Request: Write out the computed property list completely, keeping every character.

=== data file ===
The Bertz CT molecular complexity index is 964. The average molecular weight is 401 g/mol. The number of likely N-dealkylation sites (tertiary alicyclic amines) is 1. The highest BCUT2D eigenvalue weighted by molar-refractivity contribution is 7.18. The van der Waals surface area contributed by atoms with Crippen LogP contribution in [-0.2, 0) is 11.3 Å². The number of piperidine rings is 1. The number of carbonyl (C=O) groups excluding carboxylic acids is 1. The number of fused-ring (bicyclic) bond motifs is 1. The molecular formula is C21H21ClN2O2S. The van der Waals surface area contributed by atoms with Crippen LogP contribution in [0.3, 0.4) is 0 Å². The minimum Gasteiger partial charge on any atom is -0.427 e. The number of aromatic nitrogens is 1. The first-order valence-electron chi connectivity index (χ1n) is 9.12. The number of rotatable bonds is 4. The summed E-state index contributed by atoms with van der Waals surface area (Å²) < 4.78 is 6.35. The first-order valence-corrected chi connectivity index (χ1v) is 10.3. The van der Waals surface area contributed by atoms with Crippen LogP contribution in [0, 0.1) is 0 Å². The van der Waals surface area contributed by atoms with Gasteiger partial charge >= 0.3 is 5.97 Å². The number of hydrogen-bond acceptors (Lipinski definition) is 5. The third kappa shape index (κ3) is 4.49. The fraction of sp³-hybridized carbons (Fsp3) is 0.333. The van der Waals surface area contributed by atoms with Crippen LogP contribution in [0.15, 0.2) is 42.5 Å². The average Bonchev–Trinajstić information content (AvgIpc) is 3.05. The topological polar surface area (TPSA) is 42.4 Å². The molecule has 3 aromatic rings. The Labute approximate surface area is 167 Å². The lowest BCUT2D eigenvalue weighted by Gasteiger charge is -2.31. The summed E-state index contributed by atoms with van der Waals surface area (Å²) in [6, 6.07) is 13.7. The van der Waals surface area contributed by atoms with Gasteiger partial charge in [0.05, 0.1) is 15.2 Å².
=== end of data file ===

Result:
The Bertz CT molecular complexity index is 964. The average molecular weight is 401 g/mol. The number of likely N-dealkylation sites (tertiary alicyclic amines) is 1. The highest BCUT2D eigenvalue weighted by molar-refractivity contribution is 7.18. The van der Waals surface area contributed by atoms with Crippen LogP contribution in [-0.2, 0) is 11.3 Å². The number of piperidine rings is 1. The number of carbonyl (C=O) groups excluding carboxylic acids is 1. The number of fused-ring (bicyclic) bond motifs is 1. The molecular formula is C21H21ClN2O2S. The van der Waals surface area contributed by atoms with Crippen LogP contribution in [0.3, 0.4) is 0 Å². The minimum Gasteiger partial charge on any atom is -0.427 e. The number of aromatic nitrogens is 1. The first-order valence-electron chi connectivity index (χ1n) is 9.12. The number of rotatable bonds is 4. The summed E-state index contributed by atoms with van der Waals surface area (Å²) < 4.78 is 6.35. The first-order valence-corrected chi connectivity index (χ1v) is 10.3. The van der Waals surface area contributed by atoms with Crippen LogP contribution in [0, 0.1) is 0 Å². The van der Waals surface area contributed by atoms with Gasteiger partial charge >= 0.3 is 5.97 Å². The number of hydrogen-bond acceptors (Lipinski definition) is 5. The third kappa shape index (κ3) is 4.49. The fraction of sp³-hybridized carbons (Fsp3) is 0.333. The van der Waals surface area contributed by atoms with Crippen LogP contribution in [0.15, 0.2) is 42.5 Å². The average Bonchev–Trinajstić information content (AvgIpc) is 3.05. The topological polar surface area (TPSA) is 42.4 Å². The molecule has 3 aromatic rings. The Labute approximate surface area is 167 Å². The lowest BCUT2D eigenvalue weighted by Gasteiger charge is -2.31. The summed E-state index contributed by atoms with van der Waals surface area (Å²) in [6, 6.07) is 13.7. The van der Waals surface area contributed by atoms with Gasteiger partial charge in [0.05, 0.1) is 15.2 Å².